It was a bittersweet Christmas for users and fans of the most popular custom Android ROM, CyanogenMod, and for the custom ROM scene in general. Cyanogen, Inc. announced that services and servers related Cyanogen’s nightly builds will cease at the end of this year. Unfortunately that move has affected the open source CyanogenMod project, who later confirmed what many feared the most. CyanogenMod was also shutting down, due to technical as well as potential legal problems that might follow. Its spirit, however, will live on in a new “grass roots” effort called “Lineage”.
It was a sorry and confusing development in what was a fairy tale turned nightmare. CyanogenMod exists as an independent entity from Cyanogen, the company. At least in theory. In practice, however, Cyanogen has become somewhat tied to CyanogenMod, providing server infrastructure, especially for nightly builds, and even hiring some of its developers. So when the company announced that it was practically shuttering its development of its CyanogenOS, it was also practically putting a bullet through CyanogenMod’s head, not Google’s.
Cyanogen’s failure wasn’t really a surprise, though few probably could have predicted how spectacular it would be. Perhaps its downhill journey started when it practically screwed its first hardware partner, OnePlus, out of a business deal in India. CEO Kirt McMaster would later announce war against Google itself for control over Android, poising itself as a David, albeit an ambitious one, fighting a big Goliath.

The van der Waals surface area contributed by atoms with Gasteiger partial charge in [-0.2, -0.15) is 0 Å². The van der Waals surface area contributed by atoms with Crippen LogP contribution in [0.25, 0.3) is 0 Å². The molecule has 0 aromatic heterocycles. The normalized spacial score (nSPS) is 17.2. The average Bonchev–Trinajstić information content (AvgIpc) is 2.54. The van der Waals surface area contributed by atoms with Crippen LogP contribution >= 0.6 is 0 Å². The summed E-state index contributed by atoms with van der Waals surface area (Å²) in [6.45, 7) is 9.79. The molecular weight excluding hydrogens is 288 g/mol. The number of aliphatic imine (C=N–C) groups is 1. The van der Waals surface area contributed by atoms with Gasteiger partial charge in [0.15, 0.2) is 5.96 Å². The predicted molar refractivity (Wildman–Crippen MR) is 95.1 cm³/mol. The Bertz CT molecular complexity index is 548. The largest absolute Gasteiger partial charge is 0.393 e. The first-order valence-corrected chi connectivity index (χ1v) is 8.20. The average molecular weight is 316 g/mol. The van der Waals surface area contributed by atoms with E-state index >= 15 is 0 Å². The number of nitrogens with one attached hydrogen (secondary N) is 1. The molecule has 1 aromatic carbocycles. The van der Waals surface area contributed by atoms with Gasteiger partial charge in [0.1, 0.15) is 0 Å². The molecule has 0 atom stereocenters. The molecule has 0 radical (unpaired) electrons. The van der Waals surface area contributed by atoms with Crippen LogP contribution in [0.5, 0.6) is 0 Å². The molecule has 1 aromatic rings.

Cyanogen, however, bit off more than it could chew. It wasn’t able to convince enough big names in the smartphone market to adopt its Cyanogen OS. Unwilling to admit utter defeat, it said it would shift its focus on developing mods for Android instead of a complete ROM. And now it is shutting down everything related to that ROM and is taking down CyanogenMod along with it.
In theory, CyanogenMod could still carry on. It would just need to replace the servers and the people that Cyanogen Inc would be taking away. However, that would be a substantial cost that the project, mostly made up of unpaid volunteers and surviving through donations, could bear. But there’s and even uglier side to the drama. When Steve “cyanogen” Kondik formed Cyanogen Inc with others, he brought along the brand with him and made Cyanogen the owner. In short, Cyanogen owns the “cyanogen” trademark and at any point in time could sell or close it off. Given its previous treatment of OnePlus, that is a distinct possibility. Plus, it makes sense to break away from the negative image that the brand now has.
So while the name of the ROM has changed, its real spirit lives on. CyanogenMod started out as a community, not a commercial, endeavor, and that is what the new LineageOS wants to recapture. In practice, it is in the same boat as CyanogenMod, which means it will be completely reliant on donations and volunteers. Getting infrastructure for hosting and building images will be a tall order, given how its user base and supported devices have grown exponentially compared to the early days. Whether LineageOS will be able to fill in the rather huge shoes left by CyanogenMod remains to be seen in the coming weeks. We wish them the best of luck!